• They ‘compete’ directly with drug traffic by offering an alternative way of life. Their actions and interpersonal supporting structures protect against marginalization and are essential conditions for social integration.
  • They constitute fundamental aspects in the trajectory of underground sociabilities. They are present in the voices of residents, in the manner with which they report their personal life, their experience within the community and, above all, in the relationship between the favelas and the city. 
  • They perform tasks belonging to social movements, cultural enterprises, businessmen, artists and social workers. They are a product of the favelas and are deeply rooted in their world.
  • They make use of art, culture, imagination and creativity to subvert stereotypes, connect urban spaces, rendering the culture of favelas visible and attractive in the eyes of the city, the country and the world.
  • They build unforeseen partnerships with social movements, media, State and private sector to push favelas into the agenda of the city and offer new lenses to read favela environments.
  • They act as conflict mediators. They ensure the access to the favelas and communicate both with drug traffic and the police. They regenerate the built environment of favelas and construct spaces for positive sociability in the city, such as Waly Salomão Cultural Center, in Vigário Geral, and the Viaduto in Madureira.

Conclusion and recommendations

According to study coordinator Sandra Jovchelovitch, an important research conclusion is that the work conducted by AfroReggae and CUFA consists of an innovative social technology that can be adopted in other parts of the world. “The efficacy of those organizations derives from the wisdom, culture and identity present at the communities they belong to and represent. Their projects fulfill multiple functions and offer lessons that must be heeded. The social capital of Brazil and the social development model found in Rio can be transferred – and hugely contribute – to improve life conditions of excluded populations all over the world”.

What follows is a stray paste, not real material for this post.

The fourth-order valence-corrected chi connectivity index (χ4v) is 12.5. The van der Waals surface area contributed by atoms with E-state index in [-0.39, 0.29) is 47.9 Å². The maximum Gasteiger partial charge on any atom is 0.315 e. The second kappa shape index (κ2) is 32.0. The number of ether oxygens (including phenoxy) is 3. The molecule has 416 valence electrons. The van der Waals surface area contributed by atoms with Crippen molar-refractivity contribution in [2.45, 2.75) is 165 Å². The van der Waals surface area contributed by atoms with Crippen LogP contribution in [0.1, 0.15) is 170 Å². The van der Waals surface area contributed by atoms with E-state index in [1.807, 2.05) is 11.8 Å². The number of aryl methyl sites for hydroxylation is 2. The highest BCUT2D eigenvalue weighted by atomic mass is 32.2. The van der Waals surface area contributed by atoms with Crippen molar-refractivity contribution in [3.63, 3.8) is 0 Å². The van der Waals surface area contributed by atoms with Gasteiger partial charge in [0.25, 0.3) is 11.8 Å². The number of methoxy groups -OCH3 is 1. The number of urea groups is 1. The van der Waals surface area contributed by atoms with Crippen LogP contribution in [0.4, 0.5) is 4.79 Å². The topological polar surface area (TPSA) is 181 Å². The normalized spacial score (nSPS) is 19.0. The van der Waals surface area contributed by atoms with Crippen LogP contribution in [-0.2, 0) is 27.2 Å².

Among the conclusions and recommendations of the study are the need for investment in Girls Education, the creation of sponsored programmes for women and the development of male role models, strengthening the position of the father or other male caretakers in the route to socialization.

The study also suggests an increase the range and quality of the services in favela environments, particularly in Education, and that the design and implementation of social policies be done along with the favela organizations. It is also recommended that the private sector understands the favela economy and the ethics of business development in areas of social exclusion.

More information about the study

Event schedule

LSE Press Release (pdf)

Press contacts:

UNESCO Brazil – Press office
Isabel de Paula, (61)2106-3538/98468061, isabel.paula(at)unesco.org.br

Itaú Cultural
Conteúdo Comunicação
Larissa Correa, (11) 2168-1950/98139-9786 Larissa.correa(at)mailer.com.br
Cristina R. Durán (11) 5056-9800. Cristina.duran(at)conteudonet.com

Fundação Itaú Social
Conteúdo Comunicação
Rose Silva, (11) 5056-9825/99230-0689, rose.silva(at)conteudonet.com